As part of my day job, as well as speak to individuals about a range of things that are important to them in their life, I also give training on mental health. One of the things that I am always reminded of is that mental health is a continuum.
At one of the continuum we could be languishing, very mentally unwell. In this place we may not be functioning to our full potential. We may struggle to sleep well, eat, attend social functions, go to work, get out of bed. Our ability to deal with crisis may be diminished, and the number of crisis we face may increase.
Somewhere, in the middle of the spectrum, we are surviving. This is where we might be going through the motions, but there is still a lot of struggle. Things might be difficult. We might use a lot of caffeine, alcohol or other coping strategies, that may be good for a short while, but may not work out too well over the long term.
On the other end of the spectrum, we are thriving. Things are good. Not because every thing is perfect, but because we have the physical, emotional and mental resources to meet any challenges that come up. We have a sense of purpose and connection to life, and we are able to give back to others in a meaningful way.
Often, we move around this scale, and that is normal. Often when we feel overwhelmed, depleted we are in the surviving range. And it is exactly because we are too busy just keeping up with our to do lists, not sleeping well, putting out spot fires that we might stay in this range. Often in survival mode, we feel separated from others, we believe the various internal narratives in our own heads and get stuck in the stories of how we think life should be. The last thing we can think of doing is some self care. It feels indulgent, a luxury we don’t have time or energy for.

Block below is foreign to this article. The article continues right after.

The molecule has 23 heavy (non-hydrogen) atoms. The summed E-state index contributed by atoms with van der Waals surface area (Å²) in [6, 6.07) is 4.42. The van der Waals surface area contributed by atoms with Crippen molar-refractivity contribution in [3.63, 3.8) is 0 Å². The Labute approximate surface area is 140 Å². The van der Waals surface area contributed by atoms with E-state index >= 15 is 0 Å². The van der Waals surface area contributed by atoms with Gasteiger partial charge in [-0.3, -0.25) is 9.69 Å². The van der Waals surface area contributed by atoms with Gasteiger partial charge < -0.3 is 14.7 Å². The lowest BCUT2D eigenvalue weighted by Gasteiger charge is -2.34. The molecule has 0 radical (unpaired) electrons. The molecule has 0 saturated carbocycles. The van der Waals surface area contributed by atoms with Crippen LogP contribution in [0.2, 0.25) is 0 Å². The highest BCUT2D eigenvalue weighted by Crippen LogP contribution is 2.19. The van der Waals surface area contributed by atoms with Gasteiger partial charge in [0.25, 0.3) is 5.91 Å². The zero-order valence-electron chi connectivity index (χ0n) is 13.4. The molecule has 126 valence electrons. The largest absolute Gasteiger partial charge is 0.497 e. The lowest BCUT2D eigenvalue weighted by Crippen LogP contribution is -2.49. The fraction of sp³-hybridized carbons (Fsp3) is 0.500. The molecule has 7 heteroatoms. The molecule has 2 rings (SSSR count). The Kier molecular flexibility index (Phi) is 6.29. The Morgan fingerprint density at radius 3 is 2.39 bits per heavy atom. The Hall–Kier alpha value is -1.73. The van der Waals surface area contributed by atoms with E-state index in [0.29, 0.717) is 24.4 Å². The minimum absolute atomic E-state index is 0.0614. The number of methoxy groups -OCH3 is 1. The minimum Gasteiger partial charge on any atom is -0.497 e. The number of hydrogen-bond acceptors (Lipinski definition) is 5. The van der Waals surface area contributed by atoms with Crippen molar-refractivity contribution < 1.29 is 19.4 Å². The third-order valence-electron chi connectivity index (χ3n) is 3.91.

But here’s the thing. Self care is what we know helps with good mental health and well-being. We know its not rocket science. And maybe it’s because the strategies are so simple that they seem so hard. Many strategies involve planning to make time for things we enjoy, to appreciate the positive things in life and be grateful for the small things.
So how can yoga and mindfulness help. Often yoga and meditation just become another thing on the “Should” pile…But often that’s because our models for what yoga and mindfulness are a bit skewed in our modern life. We often think of these practices are a thing we need to do, make time for, or add to our life. Yoga in its broad sense however is a state of being.
The practices of yoga, and mindfulness can take the form of informal, as well as formal.
When we think in this way, we can make little acts of self care a part of our everyday lives. And that will help us to thrive.